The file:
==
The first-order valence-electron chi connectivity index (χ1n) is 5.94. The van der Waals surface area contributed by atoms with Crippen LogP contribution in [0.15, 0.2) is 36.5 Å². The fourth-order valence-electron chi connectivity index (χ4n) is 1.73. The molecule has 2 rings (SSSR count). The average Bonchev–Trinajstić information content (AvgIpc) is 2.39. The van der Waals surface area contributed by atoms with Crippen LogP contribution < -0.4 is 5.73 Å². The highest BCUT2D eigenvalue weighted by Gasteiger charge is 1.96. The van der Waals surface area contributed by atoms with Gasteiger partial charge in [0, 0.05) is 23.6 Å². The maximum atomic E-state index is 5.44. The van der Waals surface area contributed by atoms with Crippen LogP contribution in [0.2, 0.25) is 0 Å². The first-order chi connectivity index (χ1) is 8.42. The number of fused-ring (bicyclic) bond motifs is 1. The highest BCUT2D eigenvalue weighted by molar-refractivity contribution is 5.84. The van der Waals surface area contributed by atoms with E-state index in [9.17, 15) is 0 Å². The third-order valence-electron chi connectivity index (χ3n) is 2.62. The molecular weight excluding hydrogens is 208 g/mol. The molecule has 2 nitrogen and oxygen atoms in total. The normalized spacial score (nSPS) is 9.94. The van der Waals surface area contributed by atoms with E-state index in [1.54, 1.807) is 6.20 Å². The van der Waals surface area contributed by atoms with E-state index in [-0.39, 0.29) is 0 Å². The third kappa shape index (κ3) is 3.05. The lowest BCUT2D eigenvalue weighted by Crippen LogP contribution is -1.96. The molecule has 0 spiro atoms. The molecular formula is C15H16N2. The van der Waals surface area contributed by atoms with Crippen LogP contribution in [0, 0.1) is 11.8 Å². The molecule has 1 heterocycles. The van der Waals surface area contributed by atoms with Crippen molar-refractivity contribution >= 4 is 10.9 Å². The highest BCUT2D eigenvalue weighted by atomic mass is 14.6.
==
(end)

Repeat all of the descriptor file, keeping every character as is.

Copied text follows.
The first-order valence-electron chi connectivity index (χ1n) is 5.94. The van der Waals surface area contributed by atoms with Crippen LogP contribution in [0.15, 0.2) is 36.5 Å². The fourth-order valence-electron chi connectivity index (χ4n) is 1.73. The molecule has 2 rings (SSSR count). The average Bonchev–Trinajstić information content (AvgIpc) is 2.39. The van der Waals surface area contributed by atoms with Crippen LogP contribution < -0.4 is 5.73 Å². The highest BCUT2D eigenvalue weighted by Gasteiger charge is 1.96. The van der Waals surface area contributed by atoms with Gasteiger partial charge in [0, 0.05) is 23.6 Å². The maximum atomic E-state index is 5.44. The van der Waals surface area contributed by atoms with Crippen LogP contribution in [0.2, 0.25) is 0 Å². The first-order chi connectivity index (χ1) is 8.42. The number of fused-ring (bicyclic) bond motifs is 1. The highest BCUT2D eigenvalue weighted by molar-refractivity contribution is 5.84. The van der Waals surface area contributed by atoms with E-state index in [9.17, 15) is 0 Å². The third-order valence-electron chi connectivity index (χ3n) is 2.62. The molecular weight excluding hydrogens is 208 g/mol. The molecule has 2 nitrogen and oxygen atoms in total. The normalized spacial score (nSPS) is 9.94. The van der Waals surface area contributed by atoms with E-state index in [1.54, 1.807) is 6.20 Å². The van der Waals surface area contributed by atoms with E-state index in [-0.39, 0.29) is 0 Å². The third kappa shape index (κ3) is 3.05. The lowest BCUT2D eigenvalue weighted by Crippen LogP contribution is -1.96. The molecule has 0 spiro atoms. The molecular formula is C15H16N2. The van der Waals surface area contributed by atoms with Crippen LogP contribution in [0, 0.1) is 11.8 Å². The molecule has 1 heterocycles. The van der Waals surface area contributed by atoms with Crippen molar-refractivity contribution >= 4 is 10.9 Å². The highest BCUT2D eigenvalue weighted by atomic mass is 14.6.